As described above, we found that the MOP method at this point may lose an opportunity to deal internally in same special cases such as the cap on emissions for a producer is small.

Table 10. Ex3: change of unit price and CO2 emission basic unit; Table 11. Ex4: energy demands and caps on emissions;

4.6 Ex4: Evaluation on CO2 Emissions Reduction

This experiment is done in order to evaluate possibility of CO2 emissions reduction by the methods. Energy demands and caps on CO2 emissions for each agent are shown in Table 11.

Table 12 shows caps on CO2 emissions for each agent, and CO2 emissions basic units which were used for the MOP method. At first, we calculated minimal CO2 emissions by using the individual optimization method for each agent. Values of this emissions were the caps at the first step, then the caps are decreased in the same rater %. We evaluated whether each method is able to obtain a feasible solution. In case of the MOP method, we decreased also the CO2 emissions basic unit in the same rate, so that Building meets the cap constraint.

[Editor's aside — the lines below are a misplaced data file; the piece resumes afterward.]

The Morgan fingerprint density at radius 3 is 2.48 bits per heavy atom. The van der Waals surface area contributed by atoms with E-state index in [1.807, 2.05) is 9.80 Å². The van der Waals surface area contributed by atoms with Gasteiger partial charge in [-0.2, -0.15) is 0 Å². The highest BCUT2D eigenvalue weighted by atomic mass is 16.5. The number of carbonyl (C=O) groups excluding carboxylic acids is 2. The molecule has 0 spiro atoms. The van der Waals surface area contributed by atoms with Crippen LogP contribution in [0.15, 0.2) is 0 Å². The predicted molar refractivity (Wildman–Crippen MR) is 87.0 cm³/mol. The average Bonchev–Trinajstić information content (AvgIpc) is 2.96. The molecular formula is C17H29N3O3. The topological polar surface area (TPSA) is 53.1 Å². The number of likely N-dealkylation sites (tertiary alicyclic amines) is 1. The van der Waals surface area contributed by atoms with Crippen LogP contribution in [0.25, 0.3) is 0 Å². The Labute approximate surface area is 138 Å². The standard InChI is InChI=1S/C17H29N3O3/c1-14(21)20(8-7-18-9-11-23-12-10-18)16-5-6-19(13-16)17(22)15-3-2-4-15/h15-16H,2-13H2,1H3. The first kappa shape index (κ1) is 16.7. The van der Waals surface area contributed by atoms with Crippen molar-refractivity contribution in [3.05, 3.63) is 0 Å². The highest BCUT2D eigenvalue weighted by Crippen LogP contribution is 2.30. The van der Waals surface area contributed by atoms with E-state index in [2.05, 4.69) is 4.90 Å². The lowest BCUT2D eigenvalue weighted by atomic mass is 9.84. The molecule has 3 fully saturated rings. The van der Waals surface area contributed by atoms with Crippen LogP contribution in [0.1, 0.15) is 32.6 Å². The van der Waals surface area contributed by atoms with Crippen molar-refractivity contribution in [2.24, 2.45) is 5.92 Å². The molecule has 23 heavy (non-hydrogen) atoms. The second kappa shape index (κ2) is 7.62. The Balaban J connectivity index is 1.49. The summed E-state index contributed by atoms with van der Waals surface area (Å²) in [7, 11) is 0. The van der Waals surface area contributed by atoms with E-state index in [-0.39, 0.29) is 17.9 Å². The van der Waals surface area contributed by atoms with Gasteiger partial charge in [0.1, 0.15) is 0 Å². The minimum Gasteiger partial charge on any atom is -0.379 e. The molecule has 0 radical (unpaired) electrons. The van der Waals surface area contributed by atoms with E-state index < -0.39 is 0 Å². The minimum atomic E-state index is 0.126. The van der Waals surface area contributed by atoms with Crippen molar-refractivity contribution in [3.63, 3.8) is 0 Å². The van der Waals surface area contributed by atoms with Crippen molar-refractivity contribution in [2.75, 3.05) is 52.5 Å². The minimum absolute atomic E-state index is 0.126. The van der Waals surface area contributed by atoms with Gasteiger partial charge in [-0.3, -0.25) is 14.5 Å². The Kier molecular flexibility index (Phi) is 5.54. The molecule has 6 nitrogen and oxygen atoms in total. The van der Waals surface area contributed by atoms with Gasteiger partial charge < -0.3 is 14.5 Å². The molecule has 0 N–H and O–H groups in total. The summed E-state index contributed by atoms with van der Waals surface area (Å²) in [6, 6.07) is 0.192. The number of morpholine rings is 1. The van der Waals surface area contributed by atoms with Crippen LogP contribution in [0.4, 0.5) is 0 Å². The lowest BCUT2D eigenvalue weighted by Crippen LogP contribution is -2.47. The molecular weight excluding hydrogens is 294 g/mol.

Table 12. Ex4: caps on CO2 emissions and basic units; Table 13. Ex4: group costs when emissions basic units in Table 12 are used; Table 14. Ex4: group costs when βE = 0.502, βH = 0.020;

Group costs by each method when emissions basic units in Table 12 were used are shown in Table 13. The whole optimization method succeeded to reduce CO2 emissions of 6% from the individual optimization. This shows that by using internal energy trading it is possible to reduceCO2 of maximally 6% in this case. The auction method succeeded to reduce emissions in 2%, and the MOP method failed to reduce.

In the case of this example, Factories have to operate their gas turbine further to produce electricity for internal trade, and then their emissions increases. On the other hand, since Factories have overly produced heat, internal trade of heat does not increase their emissions. Factories need to shift their emissions onto selling electricity.

Therefore, we set CO2 emissions basic unit of electricity (resp. heat) as 0.502[kg-CO2/kWh] (resp. 0.020[kg-CO2/m3]), and examined again. Results are shown in Table 14. In this case, the MOP method succeeded to reduce emissions in 6%, and the group cost was close to that of the optimal solution. The auction method is not able to reduce further since Factories cannot allow for heat trade. The result shows that the MOP method is effective also for CO2 emissions reduction.